Soweto residents vent frustrations over power cuts
A 100-strong group of residents – many armed with sticks and traditional weapons – lined either side of the debris-riddled road, jeering at passing cars under the watchful eye of a strong police presence.
This was the scene at the Nancefield hostel in Klipspruit, Soweto, late yesterday morning, hours after residents had attacked Eskom’s nearby Klipspruit service and technical centre on Wednesday night.
Persistent power cuts in the area fuelled anger that eventually led to a rampage in which 15 cars were torched, seven others damaged and the windows of buildings smashed.
How long the power had been out was difficult to determine, as different residents claimed periods of a few days to several weeks, but an outage that had apparently persisted since Sunday appears to have been the final straw.
“The power was on and off, on and off, the whole of last week. Then on Sunday: nothing,” said resident Sifiso Radebe.
Radebe said he was unable to cook for his children while preparing them for school and a bath had become impossible.
“They just cut the power off completely. I fix TVs, hi-fis and amplifiers for income, but without electricity nobody’s bringing me things to fix. I didn’t eat yesterday,” Bongani Ntanzi, 27, said.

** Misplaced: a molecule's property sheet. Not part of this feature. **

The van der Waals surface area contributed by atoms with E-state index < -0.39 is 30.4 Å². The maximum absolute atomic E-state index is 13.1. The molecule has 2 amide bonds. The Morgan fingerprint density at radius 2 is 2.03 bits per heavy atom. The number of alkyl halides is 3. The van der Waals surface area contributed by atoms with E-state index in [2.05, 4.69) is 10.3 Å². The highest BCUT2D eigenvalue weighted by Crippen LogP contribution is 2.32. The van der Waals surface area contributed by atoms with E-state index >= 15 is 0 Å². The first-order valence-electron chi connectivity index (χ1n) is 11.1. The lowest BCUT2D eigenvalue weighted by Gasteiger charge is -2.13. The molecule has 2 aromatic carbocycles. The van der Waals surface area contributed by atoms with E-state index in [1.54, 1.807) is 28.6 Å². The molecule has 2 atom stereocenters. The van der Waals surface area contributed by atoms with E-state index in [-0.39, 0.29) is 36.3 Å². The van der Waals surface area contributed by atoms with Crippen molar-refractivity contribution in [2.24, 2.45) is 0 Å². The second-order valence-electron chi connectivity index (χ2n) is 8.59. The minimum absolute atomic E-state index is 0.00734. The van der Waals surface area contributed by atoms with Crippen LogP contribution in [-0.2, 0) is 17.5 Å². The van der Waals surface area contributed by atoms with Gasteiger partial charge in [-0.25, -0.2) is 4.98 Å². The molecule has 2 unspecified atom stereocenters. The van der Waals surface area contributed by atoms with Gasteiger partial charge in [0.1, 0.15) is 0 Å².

Whether or not the electricity was legitimately paid for also elicited contradictory responses.
Police stayed a step ahead of the roaming crowd yesterday morning as rumours of attempts to vandalise Maponya Mall filtered through.
After a cat-and-mouse game, residents resolved to disperse and give Eskom time to address the power issues.
“They said that if the power isn’t on by 8pm tonight (yesterday), the protests will continue,” Ntanzi said.
Soweto police spokesperson Kay Makhubela said police would continue to monitor the area throughout the day.
He said no arrests had yet been made, but that a case of malicious damage to property and public violence had been opened.
Eskom condemned the attack, in which employees’ vehicles had been damaged or destroyed.
“We are concerned about the element of sabotage where organised criminals impact on service delivery and turn the communities against public services,” Peter Sebola, Eskom Gauteng’s general manager, said.
The utility was willing to engage with the community in “a more productive manner”, it said, but it had suspended operations in the area until it was sure it was safe for employees to return.
A cable theft incident on Wednesday night, which sparked the riot, had affected Nancefield and Pimville, Eskom said.